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Model outlines how ionic blockades influence energy recovery in forward bias bipolar membranes

Model outlining how ionic blockades influence energy recovery in forward bias bipolar membranes
Proposed mechanistic model, showing how hydroxide motion is limited by slow exchange with blocking acetate ions. Credit: From Toh et al, Nature Energy (2023). DOI: 10.1038/s41560-023-01404-7

Bipolar membranes (BPMs) are a class of ion-exchange membranes typically comprising a cation- and an anion-exchange layer. While these membranes have recently been integrated in various electrochemical devices for a wide range of application, the processes underlying their operation are not yet fully understood.

Researchers at the Massachusetts Institute of Technology (MIT) recently developed a new mechanistic model that explains the forward bias polarization mechanisms of BPMs in mixed electrolytes with varying acidities and basicities. Their model, introduced in Nature Energy, could guide the development of strategies to overcome the issue of ionic blockades, which can adversely impact the performance of forward bias BPM devices.

"We were initially trying to design an electrolyzer that converts carbon dioxide CO2 into useful feedstocks or fuels using bipolar membranes (BPMs)," Yogesh Surendranath, co-author of the paper, told Tech Xplore. "To provide a little context, CO2 electrolyzers are most efficient when operating with alkaline electrolyte solutions such as , but because CO2 is an acid gas, it reacts with alkaline solutions to produce carbonate solutions over time."

The that can occur when CO2 electrolyzers operate with alkaline solutions significantly impact these technologies' efficiency, thus preventing their widespread and long-term adoption. In fact, these reactions cause CO2 feedstock to migrate and escape into a different part of the electrolyzer, while also causing the employed electrolyte solutions to become less alkaline.

"We envisioned that with forward bias BPMs, we could engineer an electrolyzer that would take the carbonated electrolyte and react it in an acid-base reaction in the BPM to reform CO2 gas," Surendranath explained. "This would in turn allow us to build an electrolyzer that is stable and viable in the long term."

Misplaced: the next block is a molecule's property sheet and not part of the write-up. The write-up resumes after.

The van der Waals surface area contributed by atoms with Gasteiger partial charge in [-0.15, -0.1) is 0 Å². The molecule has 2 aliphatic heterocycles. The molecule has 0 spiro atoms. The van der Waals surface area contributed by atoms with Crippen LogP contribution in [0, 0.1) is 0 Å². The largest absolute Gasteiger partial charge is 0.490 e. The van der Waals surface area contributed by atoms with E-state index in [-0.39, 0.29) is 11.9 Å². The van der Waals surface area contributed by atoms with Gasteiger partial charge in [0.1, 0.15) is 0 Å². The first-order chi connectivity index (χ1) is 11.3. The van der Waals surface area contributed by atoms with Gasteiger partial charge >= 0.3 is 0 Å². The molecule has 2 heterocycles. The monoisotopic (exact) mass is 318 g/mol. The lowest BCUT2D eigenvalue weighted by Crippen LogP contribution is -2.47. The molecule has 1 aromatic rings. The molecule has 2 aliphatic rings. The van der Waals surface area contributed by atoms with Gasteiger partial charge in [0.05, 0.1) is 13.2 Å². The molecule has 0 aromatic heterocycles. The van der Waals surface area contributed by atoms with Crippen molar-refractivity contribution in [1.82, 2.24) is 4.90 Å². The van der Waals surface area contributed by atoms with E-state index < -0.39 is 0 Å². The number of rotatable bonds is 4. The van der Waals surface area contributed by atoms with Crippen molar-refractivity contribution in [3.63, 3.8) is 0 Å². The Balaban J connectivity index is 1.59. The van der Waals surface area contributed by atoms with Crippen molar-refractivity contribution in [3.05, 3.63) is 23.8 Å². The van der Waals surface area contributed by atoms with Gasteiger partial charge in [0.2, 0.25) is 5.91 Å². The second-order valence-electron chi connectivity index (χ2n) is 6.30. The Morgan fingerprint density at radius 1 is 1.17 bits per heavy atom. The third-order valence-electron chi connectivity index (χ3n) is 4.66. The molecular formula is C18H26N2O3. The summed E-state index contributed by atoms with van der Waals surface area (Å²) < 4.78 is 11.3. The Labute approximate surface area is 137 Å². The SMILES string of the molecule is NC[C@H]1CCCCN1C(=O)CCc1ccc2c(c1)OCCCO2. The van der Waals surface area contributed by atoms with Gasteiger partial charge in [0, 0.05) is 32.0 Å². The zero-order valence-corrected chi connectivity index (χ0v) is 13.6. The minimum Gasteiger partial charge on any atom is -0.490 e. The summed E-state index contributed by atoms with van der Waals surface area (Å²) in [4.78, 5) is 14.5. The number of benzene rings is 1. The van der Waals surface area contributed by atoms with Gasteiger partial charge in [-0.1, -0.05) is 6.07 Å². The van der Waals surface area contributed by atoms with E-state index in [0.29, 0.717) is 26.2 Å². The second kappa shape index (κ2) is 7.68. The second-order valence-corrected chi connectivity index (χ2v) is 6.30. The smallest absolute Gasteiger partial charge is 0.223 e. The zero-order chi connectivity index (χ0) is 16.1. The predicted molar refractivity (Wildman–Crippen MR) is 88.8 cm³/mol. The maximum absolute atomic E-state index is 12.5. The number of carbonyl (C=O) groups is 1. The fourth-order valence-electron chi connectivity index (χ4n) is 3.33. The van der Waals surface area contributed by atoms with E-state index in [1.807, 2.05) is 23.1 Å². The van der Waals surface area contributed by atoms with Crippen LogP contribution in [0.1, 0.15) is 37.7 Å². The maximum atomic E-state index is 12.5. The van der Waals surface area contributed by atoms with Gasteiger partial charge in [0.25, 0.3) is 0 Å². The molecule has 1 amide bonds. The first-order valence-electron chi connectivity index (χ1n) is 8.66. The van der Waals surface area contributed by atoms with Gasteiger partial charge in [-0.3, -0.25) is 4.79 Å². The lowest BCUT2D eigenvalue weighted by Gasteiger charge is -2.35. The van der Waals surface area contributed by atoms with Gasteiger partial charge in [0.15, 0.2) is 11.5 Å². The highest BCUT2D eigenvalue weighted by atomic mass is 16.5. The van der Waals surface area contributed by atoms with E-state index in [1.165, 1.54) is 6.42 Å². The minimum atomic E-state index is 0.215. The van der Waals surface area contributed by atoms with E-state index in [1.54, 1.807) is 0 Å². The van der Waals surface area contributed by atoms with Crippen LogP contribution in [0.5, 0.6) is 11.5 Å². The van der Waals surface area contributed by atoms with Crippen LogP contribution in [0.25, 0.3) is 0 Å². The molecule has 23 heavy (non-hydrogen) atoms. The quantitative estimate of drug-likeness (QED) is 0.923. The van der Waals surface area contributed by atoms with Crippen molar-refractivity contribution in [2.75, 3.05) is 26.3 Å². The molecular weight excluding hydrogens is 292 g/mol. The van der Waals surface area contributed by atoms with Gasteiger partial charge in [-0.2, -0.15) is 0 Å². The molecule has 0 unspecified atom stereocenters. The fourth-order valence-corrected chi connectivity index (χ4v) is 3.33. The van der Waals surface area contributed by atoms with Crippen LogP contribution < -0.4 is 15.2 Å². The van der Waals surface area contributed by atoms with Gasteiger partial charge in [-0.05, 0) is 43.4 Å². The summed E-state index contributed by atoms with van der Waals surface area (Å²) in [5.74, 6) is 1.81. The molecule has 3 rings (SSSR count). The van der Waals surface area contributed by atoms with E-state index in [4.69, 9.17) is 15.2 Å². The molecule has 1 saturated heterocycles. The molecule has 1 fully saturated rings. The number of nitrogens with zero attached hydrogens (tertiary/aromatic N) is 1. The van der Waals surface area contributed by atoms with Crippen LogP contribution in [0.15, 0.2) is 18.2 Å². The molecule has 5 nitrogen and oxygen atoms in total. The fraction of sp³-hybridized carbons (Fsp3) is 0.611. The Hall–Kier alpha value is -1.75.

While they were working on the electrolyzer they envisioned, Surendranath and his colleagues realized that the electrochemistry of forward bias BPMs was still poorly understood. They thus set out to fill some gaps in the literature, which would ultimately allow them to realize their electrolyzer.

"Once we had conducted a few preliminary experiments to shed some light on how forward bias BPMs operated, we realized that we had an opportunity to undertake a much more interesting study to uncover the mechanism of forward bias BPMs, and decided to dive headfirst into this effort," Wei Lun Toh, co-author of the paper, told Tech Xplore.

A BPM is essentially made up of a positively charged that transports anions (i.e., the anion-exchange membrane) and a negatively charged membrane that transports cations (i.e., the cation-exchange membrane). Forward bias BPMs are BPMs in which ions are transported from outer solutions towards the so-called bipolar junction.

"In forward bias, the electrolyzer is polarized in such a way that acidic cations can enter the cation-exchange membrane, and basic anions can enter the anion-exchange membrane," Toh explained. "These acidic and basic ions can then meet at the interface between the two membranes and undergo a neutralization reaction. For example, and meet to make water."

Model outlining how ionic blockades influence energy recovery in forward bias bipolar membranes
Consequences of carbonate accumulation in BPM carbon dioxide electrolyzers. Credit: From Toh et al, Nature Energy (2023). DOI: 10.1038/s41560-023-01404-7